We have placed cookies on your device to help make this website better. By continuing, you agree to our cookie policy. Accept Cookies

The Right to Rent Check: What Landlords Need to Know

Right to Rent Check Image 1

Section 32 of the Immigration Act 2014 sets out clear guidelines for landlords renting out property, with a code of practice known as ‘Right to Rent’. Under these measures, landlords must complete a verification process by obtaining, checking and recording identity documents provided by each prospective adult tenant.


What is the Purpose of Right to Rent checks?

Right to Rent Check Image 3

The rules were brought in to ensure all people renting in the UK have the legal home office permissions to do so. It is therefore a legal requirement for landlords to check whether applicants are eligible to rent a residential property as their only, or main, home.

This also applies to tenants sub-letting all, or part of the property and to owner/occupiers taking in a lodger.


Who has the Right to Rent?

Right to Rent Check Image 2
There are three groups of people who have unlimited rights to rent:

  • British citizens, Irish citizens and those who have been given rights to live in the UK or granted settled status with no time limit.
  • Individuals with verifiable, time-limited rights can also be allowed to rent. This includes applicants with pre-settled status.
  • Individuals applying to rent a property are required to provide identity documents to a landlord or letting agent in the same way that they would present them to a border control official at an immigration checkpoint.


What do I need to do as a Landlord?

Right to Rent Check Image 4

A landlord Right to Rent check involves inspecting the identity documents of anyone aged 18 or over who intends to live in your property as their only, or main home. You must carry out a check on each adult, even if they are not named on the tenancy agreement.

This applies even when there is no tenancy agreement or the agreement is not in writing.


Landlord’s checklist for Right to Rent:

  • Ask prospective tenants to supply original documents that prove they have a right to be in the UK.
  • Make an inspection of the documents, ensuring they are valid, original documents (the applicant must be physically present at the time of checking*).
  • Make copies of the documents and record the time and date when the check was done.
  • Undertake follow-up checks on relevant dates (for example, when the tenant’s visa is due to expire).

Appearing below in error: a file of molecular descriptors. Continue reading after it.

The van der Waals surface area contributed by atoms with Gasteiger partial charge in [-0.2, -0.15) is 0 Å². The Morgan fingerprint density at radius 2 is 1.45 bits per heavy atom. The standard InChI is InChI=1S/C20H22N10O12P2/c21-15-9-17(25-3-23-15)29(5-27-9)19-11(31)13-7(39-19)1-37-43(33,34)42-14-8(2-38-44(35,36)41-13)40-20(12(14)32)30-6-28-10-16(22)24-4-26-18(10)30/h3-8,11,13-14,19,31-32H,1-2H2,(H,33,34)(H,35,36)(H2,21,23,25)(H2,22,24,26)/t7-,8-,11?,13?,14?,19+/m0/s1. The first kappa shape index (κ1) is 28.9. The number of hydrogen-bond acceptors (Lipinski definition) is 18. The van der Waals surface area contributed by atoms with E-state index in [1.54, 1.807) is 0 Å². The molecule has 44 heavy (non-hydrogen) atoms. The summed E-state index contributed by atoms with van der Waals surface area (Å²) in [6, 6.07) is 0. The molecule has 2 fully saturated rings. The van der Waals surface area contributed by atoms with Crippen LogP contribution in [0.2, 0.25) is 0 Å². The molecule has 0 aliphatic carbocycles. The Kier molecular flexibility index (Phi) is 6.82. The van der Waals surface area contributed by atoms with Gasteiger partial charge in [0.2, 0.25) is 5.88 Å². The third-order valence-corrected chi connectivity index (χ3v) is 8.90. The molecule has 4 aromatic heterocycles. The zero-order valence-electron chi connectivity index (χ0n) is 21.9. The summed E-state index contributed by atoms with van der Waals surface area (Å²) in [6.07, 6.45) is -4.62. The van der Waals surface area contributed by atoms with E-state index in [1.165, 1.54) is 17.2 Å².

Under a temporary arrangement put in place in response to the Covid-19 pandemic, you can currently use an online service to check some applicants’ documents digitally. However, this facility will not be available after 30th September 2022.

You should record the full names and dates of birth of all adults planning to live on the property as part of the proof of right to rent. Also, note the names and birth dates of all children under 18 who will be living in the household.

The scheme doesn’t apply to children, but the landlord must be ‘reasonably satisfied’ that anyone introduced as a child is under 18. There is no requirement to carry out a Right to Rent immigration check when a child living at your property reaches the age of 18. But in the event of any follow-up checks on the household, this individual should be included as an adult.


How do I know which Right to Rent documents to Request?

Right to Rent Check Image 5
If your prospective tenant has been issued with an e-visa you will need to use the Government’s online service to verify their status. When carrying out a manual check, you will need to refer to the official list of acceptable documents (page 48 of the ‘Landlord’s Guide to Right to Rent Checks’).

The verification process should be approached in the same way for the UK and non-UK citizens. The Government’s landlord guide urges landlords and letting agents to: “be consistent in how they conduct right to rent checks on all prospective tenants, including those who the landlord believes is more likely to be British citizens.”


What Should I do if my Tenant’s Visa has Expired?

If the occupant of your property continues to rent without a valid visa, you are required to report them to the Home Office.

If you are found to have permitted a tenant with no legal status to live on your property, you could be sent to prison for five years or receive an unlimited fine.


Further steps

Our estate and letting agents in Central London are always ready to advise clients on matters relating to letting a property. If you need any help with Government Right to Rent checks or any other aspect of buying or letting, our property specialists would be happy to advise you.

Sign up for London property listings before they appear on Rightmove or Zoopla